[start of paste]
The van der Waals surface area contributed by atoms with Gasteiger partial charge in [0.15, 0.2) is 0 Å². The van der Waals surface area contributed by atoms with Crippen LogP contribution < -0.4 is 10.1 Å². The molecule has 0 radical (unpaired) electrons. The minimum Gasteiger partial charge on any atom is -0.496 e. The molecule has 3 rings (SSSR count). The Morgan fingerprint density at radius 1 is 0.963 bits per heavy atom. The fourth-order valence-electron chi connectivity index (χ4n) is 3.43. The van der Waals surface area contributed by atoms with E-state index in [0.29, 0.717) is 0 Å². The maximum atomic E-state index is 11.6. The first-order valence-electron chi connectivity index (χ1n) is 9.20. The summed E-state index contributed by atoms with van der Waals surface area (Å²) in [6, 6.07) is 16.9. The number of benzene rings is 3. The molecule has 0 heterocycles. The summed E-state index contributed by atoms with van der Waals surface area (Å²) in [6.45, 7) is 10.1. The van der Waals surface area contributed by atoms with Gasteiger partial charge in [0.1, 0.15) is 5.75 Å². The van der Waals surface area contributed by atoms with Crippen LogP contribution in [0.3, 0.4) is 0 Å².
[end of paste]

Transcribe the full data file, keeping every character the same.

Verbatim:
The van der Waals surface area contributed by atoms with Gasteiger partial charge in [0.15, 0.2) is 0 Å². The van der Waals surface area contributed by atoms with Crippen LogP contribution < -0.4 is 10.1 Å². The molecule has 0 radical (unpaired) electrons. The minimum Gasteiger partial charge on any atom is -0.496 e. The molecule has 3 rings (SSSR count). The Morgan fingerprint density at radius 1 is 0.963 bits per heavy atom. The fourth-order valence-electron chi connectivity index (χ4n) is 3.43. The van der Waals surface area contributed by atoms with E-state index in [0.29, 0.717) is 0 Å². The maximum atomic E-state index is 11.6. The first-order valence-electron chi connectivity index (χ1n) is 9.20. The summed E-state index contributed by atoms with van der Waals surface area (Å²) in [6, 6.07) is 16.9. The number of benzene rings is 3. The molecule has 0 heterocycles. The summed E-state index contributed by atoms with van der Waals surface area (Å²) in [6.45, 7) is 10.1. The van der Waals surface area contributed by atoms with Gasteiger partial charge in [0.1, 0.15) is 5.75 Å². The van der Waals surface area contributed by atoms with Crippen LogP contribution in [0.3, 0.4) is 0 Å².